Medvedev is an elite hardcourt player, with booming serves and forehands. He has won every Masters 1000 hardcourt tournament except Indian Wells at least once, and his best Grand Slam results have come on hardcourts. At the U.S. Open, he won the singles title in 2021, and at the Australian Open, he reached the finals in 2021 and 2022.

Medvedev was onto something about the courts at Indian Wells. They played slower than the majority of major hardcourt events on the men’s tour this year, according to the International Tennis Federation’s rating system for the pace of court surfaces.

Court speeds at major tournaments in 2023

Professional tennis players must adjust their style of play to courts of different speeds as the season transitions from clay to grass to hardcourts. However, hardcourts vary enough that a medium-slow tournament like Indian Wells feels distinct from a medium-fast court like Miami. After the ball bounces, it will behave differently at Indian Wells than it will at Miami, factoring into the outcome of every match.

Tournament organizers attempt to control the pace of the surface wherever they can. In 2001, Wimbledon famously went from a mix of ryegrass and creeping red fescue to 100 percent ryegrass, which allowed for firmer courts and cleaner bounces. For the 2023 season, the Miami Open changed to a medium-fast pace from its previous medium, putting it even more out of pace with Indian Wells. At the U.S. Open, tournament officials have added sand to the white line paint in order to minimize balls sliding off the line.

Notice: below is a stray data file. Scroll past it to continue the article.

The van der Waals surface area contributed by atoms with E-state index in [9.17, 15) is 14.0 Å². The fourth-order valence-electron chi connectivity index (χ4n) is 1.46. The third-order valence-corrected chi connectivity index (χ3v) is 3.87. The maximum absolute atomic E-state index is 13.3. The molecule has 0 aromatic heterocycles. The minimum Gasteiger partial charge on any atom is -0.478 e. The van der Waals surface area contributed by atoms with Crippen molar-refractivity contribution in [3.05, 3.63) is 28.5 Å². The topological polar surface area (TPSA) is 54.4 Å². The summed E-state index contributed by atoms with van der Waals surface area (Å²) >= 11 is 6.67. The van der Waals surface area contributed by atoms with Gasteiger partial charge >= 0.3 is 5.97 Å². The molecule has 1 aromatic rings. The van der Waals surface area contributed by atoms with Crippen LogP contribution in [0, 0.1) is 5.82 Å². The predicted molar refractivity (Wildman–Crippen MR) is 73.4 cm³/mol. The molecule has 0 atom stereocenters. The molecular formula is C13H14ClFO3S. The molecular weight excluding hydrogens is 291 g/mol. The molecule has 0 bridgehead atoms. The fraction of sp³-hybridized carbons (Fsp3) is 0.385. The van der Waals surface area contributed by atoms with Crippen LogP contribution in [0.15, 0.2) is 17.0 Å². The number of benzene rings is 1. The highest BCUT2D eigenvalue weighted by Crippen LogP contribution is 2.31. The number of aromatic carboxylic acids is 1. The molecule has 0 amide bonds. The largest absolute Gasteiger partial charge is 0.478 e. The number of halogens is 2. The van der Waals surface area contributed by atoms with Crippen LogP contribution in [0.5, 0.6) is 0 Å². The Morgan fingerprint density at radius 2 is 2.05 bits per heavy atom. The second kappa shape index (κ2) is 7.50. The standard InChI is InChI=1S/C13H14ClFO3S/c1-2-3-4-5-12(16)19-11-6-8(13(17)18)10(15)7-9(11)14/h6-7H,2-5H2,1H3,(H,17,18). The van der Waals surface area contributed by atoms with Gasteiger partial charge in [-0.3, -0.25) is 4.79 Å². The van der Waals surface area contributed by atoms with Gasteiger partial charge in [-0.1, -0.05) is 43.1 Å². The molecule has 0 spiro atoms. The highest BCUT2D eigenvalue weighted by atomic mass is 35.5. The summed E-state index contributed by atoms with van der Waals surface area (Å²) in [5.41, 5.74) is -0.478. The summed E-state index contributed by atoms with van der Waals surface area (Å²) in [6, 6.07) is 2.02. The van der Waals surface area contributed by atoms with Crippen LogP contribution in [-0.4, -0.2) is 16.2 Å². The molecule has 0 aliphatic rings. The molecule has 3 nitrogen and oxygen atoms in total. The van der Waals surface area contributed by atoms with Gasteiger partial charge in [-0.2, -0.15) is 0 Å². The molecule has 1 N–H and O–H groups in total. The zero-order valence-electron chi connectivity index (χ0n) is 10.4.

Regardless of the efforts by tournament organizers to control the pace of play, the best players in the game – think of Carlos Alcaraz and Iga Swiatek – win consistently no matter how fast the surface is beneath their feet.

Faster surfaces reward offense, and defensive skills and patience are more important on slower courts.

Rafael Nadal, who is dominant on the slower surface of clay, has won a record 14 French Open titles. But, in order to master hardcourts, he had to develop a more attacking style to feature his lethal forehand.